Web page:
Still, as bad as Friday’s ruling was for Trump, it could have been worse.

The judge didn’t embrace some even steeper penalties sought by James, including a lifetime ban on Trump’s serving as a top official for any company registered in New York. Engoron also walked back an earlier ruling that appeared to order the winding down of some of Trump’s businesses.

“This is a very tough order. This does not happen every day,” said Gregory Krakower, who was a senior adviser to Eric Schneiderman when he was New York attorney general. “However, the judge has withdrawn the corporate death penalty.”

On appeal, Trump has several arguments he can make to attack at least the size and scope of Engoron’s ruling. Close to half of the monetary penalties imposed by the judge were based on the judge’s estimate of how much money Trump saved by obtaining cheaper credit. Engoron also clawed back $187 million that Trump recently made from the sale of two properties. Some legal observers said the judge’s tabulation of Trump’s allegedly ill-gotten gains could be challenged as too speculative.

“This is one area where Trump’s chances on appeal are greatest,” said John C. Coffee Jr., a professor of corporate and securities law at Columbia Law School.

The former president also could argue that James exceeded her authority under the broad civil-fraud law she used to bring the case, particularly because the alleged conduct didn’t have any clear victims.

Trump’s legal team is expected to cite a failed fraud case the New York attorney general’s office brought against Domino’s Pizza. The state alleged that the chain supplied its franchisees with a back-office software system that systematically undercalculated wages. No testimony emerged backing up the state’s claim that Domino’s misled franchisees about the software system’s abilities. A Manhattan judge threw out the case in 2021, finding the claims to be too thin to warrant a state enforcement action and the matter better suited for private contract litigation.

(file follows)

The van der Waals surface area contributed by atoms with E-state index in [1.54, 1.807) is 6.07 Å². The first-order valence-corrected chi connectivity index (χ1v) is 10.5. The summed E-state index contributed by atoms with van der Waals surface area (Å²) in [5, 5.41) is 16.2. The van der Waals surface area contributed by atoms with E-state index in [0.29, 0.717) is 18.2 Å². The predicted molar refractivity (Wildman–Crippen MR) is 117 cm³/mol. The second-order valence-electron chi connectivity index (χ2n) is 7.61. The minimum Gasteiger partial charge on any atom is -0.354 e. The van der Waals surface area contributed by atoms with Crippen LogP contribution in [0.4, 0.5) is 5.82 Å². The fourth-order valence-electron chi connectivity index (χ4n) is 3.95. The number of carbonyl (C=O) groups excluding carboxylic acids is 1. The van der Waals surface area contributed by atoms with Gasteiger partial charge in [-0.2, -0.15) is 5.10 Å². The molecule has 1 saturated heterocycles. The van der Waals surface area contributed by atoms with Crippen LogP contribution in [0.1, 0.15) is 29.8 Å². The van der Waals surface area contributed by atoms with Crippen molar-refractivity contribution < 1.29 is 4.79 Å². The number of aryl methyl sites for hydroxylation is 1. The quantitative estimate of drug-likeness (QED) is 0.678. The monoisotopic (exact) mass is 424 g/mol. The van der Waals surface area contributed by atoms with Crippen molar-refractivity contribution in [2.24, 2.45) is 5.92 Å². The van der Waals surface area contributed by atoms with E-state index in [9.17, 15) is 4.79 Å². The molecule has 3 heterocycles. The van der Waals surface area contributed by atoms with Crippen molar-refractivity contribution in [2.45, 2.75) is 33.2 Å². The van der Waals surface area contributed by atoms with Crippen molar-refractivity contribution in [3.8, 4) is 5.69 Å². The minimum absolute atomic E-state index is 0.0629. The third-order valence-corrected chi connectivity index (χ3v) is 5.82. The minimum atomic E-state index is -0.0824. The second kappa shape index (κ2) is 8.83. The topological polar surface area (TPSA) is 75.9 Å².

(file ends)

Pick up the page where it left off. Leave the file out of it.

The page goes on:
Trump can delay payment of the judgment during his appeal by posting an appeal bond. He might have to depend upon surety insurance companies to guarantee his payment of the judgment should it be affirmed. That would likely require securing the bond with collateral such as cash, letters of credit from banks, investments or other assets, including real estate.

Trump’s net worth has been estimated at around $3 billion, but the size of his liquid assets is unclear. In a deposition last year, he testified to having more than $400 million in cash, less than he might ultimately owe to the state if his appeal falls short.

“It may be something he can’t pay without a real-estate fire sale,” Coffee said.

Despite the bruising legal battle ahead, it is possible the Trump Organization has paths to success no matter the outcome.

Massimo D’Angelo, a real-estate attorney at Blank Rome, predicted that even if the ruling was upheld on appeal, the company could still move forward.

“Certainly they would get out of the state where they can’t operate and are considered to be the black sheep,” D’Angelo said. “But they could go to other jurisdictions and be profitable.”

Write to James Fanelli at, Corinne Ramey

Source: The Wall Street Journal